Leading a business requires sacrifice. There is no way around it. Anyone who's been there knows about the long hours, the sleepless nights, and the myriad tradeoffs that have to be made. Add a family to that equation and you're bound to be feeling the pressure of balancing one against the other. Yet, in life and in business we all make time for what we really want to do. It's not accurate to say "I don't have time for what I want." We all have the option of making conscious choices for which we pay a conscious price. The trouble comes when our choices aren't conscious--when we allow circumstances to dictate our time and our priorities. That's when success lulls us into the complacency of its momentum.
"The trouble comes when our choices aren't conscious--when we allow circumstances to dictate our time and our priorities."
During more than 30 years of building businesses, and helping others build theirs, I've come to realize that we all have different definitions of what success looks like and what it feels like, but at the heart of every person's definition lies one immutable truth; that the greatest success is to spend your time the way you want. Success buys freedom to decide for yourself. That sounds so incredibly simple and intuitive. After all if you have enough money you should be able to do that, right? It's not that straight forward.
Years ago I had a close friend, who was also one of my board members. I recall having lunch with him one spring day when he began to tell me about how he had his most profitable year ever with an enviable seven-figure income. Then he told me about how his first-born daughter was going off to college in a few months. I took both of those as a good thing and congratulated him. But he turned to me with an odd look of disillusionment and said, "You know what Tom, I missed it entirely." "Missed what?" I asked. "My daughter," he paused, "While I was busy building my career she grew up. Now she's going off to school, and I'm afraid I missed it." For all the advice, good or bad, that I've received from my colleagues and friends over the years, that one phrase, "I missed it," haunts me on nearly a daily basis. It's become a compass setting for me in living my own life.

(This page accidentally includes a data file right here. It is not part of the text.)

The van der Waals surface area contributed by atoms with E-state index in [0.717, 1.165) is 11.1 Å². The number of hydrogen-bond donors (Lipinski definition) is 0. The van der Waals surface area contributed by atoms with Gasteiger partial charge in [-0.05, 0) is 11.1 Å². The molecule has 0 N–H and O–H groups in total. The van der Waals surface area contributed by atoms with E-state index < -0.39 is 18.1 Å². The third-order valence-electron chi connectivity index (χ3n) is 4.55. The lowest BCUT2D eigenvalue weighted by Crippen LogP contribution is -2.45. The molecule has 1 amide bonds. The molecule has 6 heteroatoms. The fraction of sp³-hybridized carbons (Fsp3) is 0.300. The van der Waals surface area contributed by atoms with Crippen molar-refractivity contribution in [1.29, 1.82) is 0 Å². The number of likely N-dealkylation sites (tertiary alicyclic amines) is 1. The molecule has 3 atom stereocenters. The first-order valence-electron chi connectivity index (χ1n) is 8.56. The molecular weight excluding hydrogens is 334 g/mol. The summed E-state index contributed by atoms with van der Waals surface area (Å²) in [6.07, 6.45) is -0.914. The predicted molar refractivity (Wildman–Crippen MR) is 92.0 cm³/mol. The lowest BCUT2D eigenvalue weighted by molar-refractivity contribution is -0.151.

When I sold my business in 2003 my kids were four and eight years old. I had the option to go back into start-up mode or jump into several new opportunities. Instead I slowed down my travel, stayed with the acquiring company for a few years, waited for my team to find their way, and then left to be on my own. In no small part because I wanted to watch my kids grow up. I wanted to be there. I didn't want to miss it.
"Just be sure that your success is something that you own rather than being owned by it."
I settled into my home office, shortened my commute from two hours to 90 seconds-- including the stop at the Kurig--took on the role of full-time dad, and watched my kids grow up. Did I give up millions by doing so? I know I did--trust me on this, I've done the math. But I made a conscious choice. If we're lucky we have the option make choices that reflect our definition of what's important. That doesn't mean you have to abandon everything, trade in your Tesla, and head for Walden Pond; just be sure that your success is something that you own rather than being owned by it. That may mean drawing some hard lines around what you really are unwilling to give up and letting everything else take 2nd place. You know where those boundaries are--don't ignore them.
"...the greatest success is to spend your time the way you want."
It's easy to become a hostage to your business, to let it stand in the way of other things that are important to you--I'm convinced it's one of the easiest things to do; the success of a business builds enormous gravity that's virtually impossible to escape. My advice is simple, ask yourself, "How do I want to spend my time and who do I want to spend it with?" It's a very personal question, but answering it honestly and then living up that answer is ultimately the greatest success any of us can achieve.